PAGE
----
Let There Be Lights
December 29, 2014
Text by By Julie Dugdale
Felicia Hwang Bishop flicks a switch in a smallish room that occupies a corner of her 4,000-square-foot studio. A single white clay form, graceful in its sculptural simplicity, stands on a table near a backsplash spattered with jewel-toned hues. This is where the magic happens, she says. It’s like a spray-tan booth for ceramics, but instead of artificial bronzing, each piece is sprayed with a hand-mixed liquid-glass glaze. That piece will eventually become part of Hwang Bishop’s eponymous collection of designer lamps, produced entirely out of her airy workshop in the coastal enclave of Warren, Rhode Island.
It all began more than twenty years ago when Hwang Bishop was working in a Chicago design showroom. “I noticed there was a niche market not being filled, and I loved sculpture,” says the designer, who studied textiles at the Fashion Institute of Technology in New York. So she sculpted. “My manager let me put some pieces on the floor—and they sold!”
She started with wood, designing the lamp bases and outsourcing the wood-turning. She moved to the East Coast and, after taking one ceramics class at the Rhode Island School of Design, switched to clay and brought every aspect of production in-house. “There’s so much you can do with your hands and sculpture,” says Hwang Bishop, whose studio shelves are lined with ceramic lamp bases of all shapes and sizes waiting for a glossy finish. “All these vessel forms are functional but beautiful—sculptural forms that are at the same time practical. There aren’t too many companies in this area where you can work in this medium as a job, because so much is imported.”
But her clients, mostly high-end interior designers and architects for both residential and hospitality properties, are more than happy to commission locally.
The line is represented at nine showrooms across the country, including the Boston Design Center and the Decoration & Design Building in New York, and a retail website is in progress. Furthermore, the designer has recently been collaborating with other companies on joint product lines, like Hwang Bishop for Oomph (a home decor firm based in Connecticut).
So how do these lamps go from raw slip (liquid clay) to sleek, polished vessels befitting a five-star hotel? The studio has just five employees, but each one is passionate about clay. They pour the slip into molds and let it dry into hardened clay; these solid forms get transferred to a small kiln, where they are fired to 2,000 degrees Fahrenheit. The next stop is the glazing room, which is where Hwang Bishop’s specialty lies: designers can send swatches that the studio uses to formulate a customized color. The second firing, in a larger, hotter kiln, creates the desired effect, such as a crackle finish.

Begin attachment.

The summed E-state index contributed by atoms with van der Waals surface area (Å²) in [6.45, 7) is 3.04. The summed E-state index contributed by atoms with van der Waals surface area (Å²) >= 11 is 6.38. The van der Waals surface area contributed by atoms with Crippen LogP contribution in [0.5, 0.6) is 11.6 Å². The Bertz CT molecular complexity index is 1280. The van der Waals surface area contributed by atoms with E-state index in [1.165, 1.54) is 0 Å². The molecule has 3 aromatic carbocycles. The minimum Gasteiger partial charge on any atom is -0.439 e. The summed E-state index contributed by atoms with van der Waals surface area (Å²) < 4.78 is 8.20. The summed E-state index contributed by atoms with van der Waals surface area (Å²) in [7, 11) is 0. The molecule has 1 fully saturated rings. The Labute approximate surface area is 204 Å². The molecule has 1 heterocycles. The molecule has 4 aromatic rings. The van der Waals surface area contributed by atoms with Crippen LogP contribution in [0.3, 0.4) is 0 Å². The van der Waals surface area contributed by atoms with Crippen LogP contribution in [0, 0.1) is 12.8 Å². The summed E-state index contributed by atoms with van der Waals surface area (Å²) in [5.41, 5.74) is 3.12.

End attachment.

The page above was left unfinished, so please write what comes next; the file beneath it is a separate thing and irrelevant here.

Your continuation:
If she’s not firing up a glazed piece, Hwang Bishop might be found working on a different lamp finish: gold leaf. The hand-appliqued technique requires more painstaking labor, but the rich metallic effect is delightfully decadent. “I love beautiful objects and beautiful colors,” she says. “I love the whole process. And I love problem solving.” She’s referring to the fact that all her materials come from the earth, which can mean variation in characteristics. For instance, if the clay company that supplies the studio begins sourcing the clay from a different site, or if the weather fluctuates drastically, that could affect the drying time and other steps along the way. “There’s an art to figuring out how long to leave it in the mold, when to take it out, whether to cast it thicker or thinner,” she says. “There’s a learning curve.”
Hwang Bishop takes her design cues from history. “I’m definitely influenced by Asian vessel forms, by trips to museums,” she says. “There are so many beautiful forms from the past.”
But she relishes the unexpected results of her craft. “The designers are so creative,” she says. “They might ask for something crazy that we’ve never done before. That’s always interesting—the customization aspect of it. Seeing what people want and being surprised at the outcome. My favorite thing is opening the kiln up. It’s kind of like Christmas; you don’t know what you’re going to get.” •
Editor’s Note The Hwang Bishop Collection is represented in New England at Studio 534 in the Boston Design Center, (617) 345-9900, s5boston.com. To see more of Hwang Bishop’s work, go to hwangbishop.net